Sometimes, housing associations have rights of access over land owned by others. These rights provide for access to homes and facilities.  However, these can be blocked by the land owner or others placing items onto the right of way. This can be relatively straight forward to resolve where the abandoned items are easily removed, but sometimes the discarded items are large, heavy and clearly belong to the neighbouring land owner. This leads to the access being unusable.

Recently, we advised a housing association which had discovered that a neighbouring land owner ( not a tenant of the association) had tipped large amounts of building rumble onto a driveway which provided vehicular access to some of the association’s buildings. The drive way was blocked and could not be used. It was clear from the title documents that the association had a right to use the driveway, but the large amount of building waste made that use impossible. Dialogue with the neighbour proved fruitless and it was necessary to threaten and then issue court proceedings for an injunction to remove the interference with the association’s right of access and also to prevent any further inference. Such cases are rare, but a swift and effective legal remedy is available to protect such rights.

Not all obstructions are actionable through the courts. The interference must be substantial before action can be taken. It is necessary to consider  whether the right of way can be substantially and practically exercised as conveniently as it was before the obstruction.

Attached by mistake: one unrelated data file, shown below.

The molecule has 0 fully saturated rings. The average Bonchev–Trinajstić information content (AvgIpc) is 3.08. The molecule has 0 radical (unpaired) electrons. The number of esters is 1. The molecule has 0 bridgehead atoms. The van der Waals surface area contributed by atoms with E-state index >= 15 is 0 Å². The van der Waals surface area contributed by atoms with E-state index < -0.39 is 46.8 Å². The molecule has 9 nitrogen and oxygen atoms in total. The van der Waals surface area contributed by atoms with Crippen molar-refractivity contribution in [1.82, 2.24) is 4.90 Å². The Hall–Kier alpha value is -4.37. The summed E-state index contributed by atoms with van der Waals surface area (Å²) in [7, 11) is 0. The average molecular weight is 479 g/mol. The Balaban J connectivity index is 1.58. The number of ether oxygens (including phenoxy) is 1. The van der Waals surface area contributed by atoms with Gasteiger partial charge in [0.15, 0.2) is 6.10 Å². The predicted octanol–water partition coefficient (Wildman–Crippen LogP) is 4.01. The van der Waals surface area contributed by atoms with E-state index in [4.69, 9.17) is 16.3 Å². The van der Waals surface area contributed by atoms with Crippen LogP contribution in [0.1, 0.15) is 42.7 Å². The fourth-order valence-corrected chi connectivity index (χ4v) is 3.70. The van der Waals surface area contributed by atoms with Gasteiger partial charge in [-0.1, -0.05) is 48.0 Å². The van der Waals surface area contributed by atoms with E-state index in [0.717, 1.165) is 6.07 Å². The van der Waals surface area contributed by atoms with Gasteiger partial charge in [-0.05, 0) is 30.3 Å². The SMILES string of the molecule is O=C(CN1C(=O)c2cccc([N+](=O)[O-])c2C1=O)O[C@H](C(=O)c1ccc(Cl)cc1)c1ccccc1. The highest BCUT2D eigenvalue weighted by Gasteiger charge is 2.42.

In our case, the association could show that it had the benefit of the right of way as set out expressly in its title deeds. The nature and the scope of the right of way was clearly defined and therefore, in order to be successful in obtaining a remedy at court it has to show that the interference with its right was substantial.

Given the amount of building rubble dumped on the driveway in this case, there was no question that there had been a substantial interference. There was also no sign that the blockage was temporary and the land owner was not willing to remove the rubble within a reasonable time frame. Therefore, referring the matter to the court was the only sensible option to secure a resolution.

Seeking an injunction can seem like a very drastic step, but in many cases it proves to be the only effective remedy available. Injunctions are awarded at the discretion of the court. When asked to order an injunction, the court will consider the evidence before it carefully and assess whether the party asking for the injunction could be compensated in damages instead. Rarely in cases where a right of way has been interfered with so as to prevent access, will damages be an adequate remedy. The court will also consider whether the party asking for the injunction has delayed in bring the matter before the court and, if so, whether such delay means that it would be unfair on the other party to grant the injunction. Therefore, it makes sense to act promptly when an interference with a right of way is discovered otherwise there is a risk than an injunction will not be granted.

An injunction is a very effective remedy and if granted, will remove further interference with the right of way. However, if the party causing the interference does not comply with the order, the remedies lie with the court in relation to the breach. Failure to comply with the order will be contempt of court and can result in the offender being sent to prison or having assets seized.

Happily, in our case, on receiving the court papers, the neighbour agreed to remove the building rubble and pay our client’s the legal costs.

 

 

About the author

Dawn Reynolds Partner

Dawn is a lawyer advising on property disputes. She has extensive experience of helping businesses to resolve a broad range of disputes, guiding them through the resolution process, whether that be mediation, arbitration, expert determination, adjudication, tribunal or court proceedings.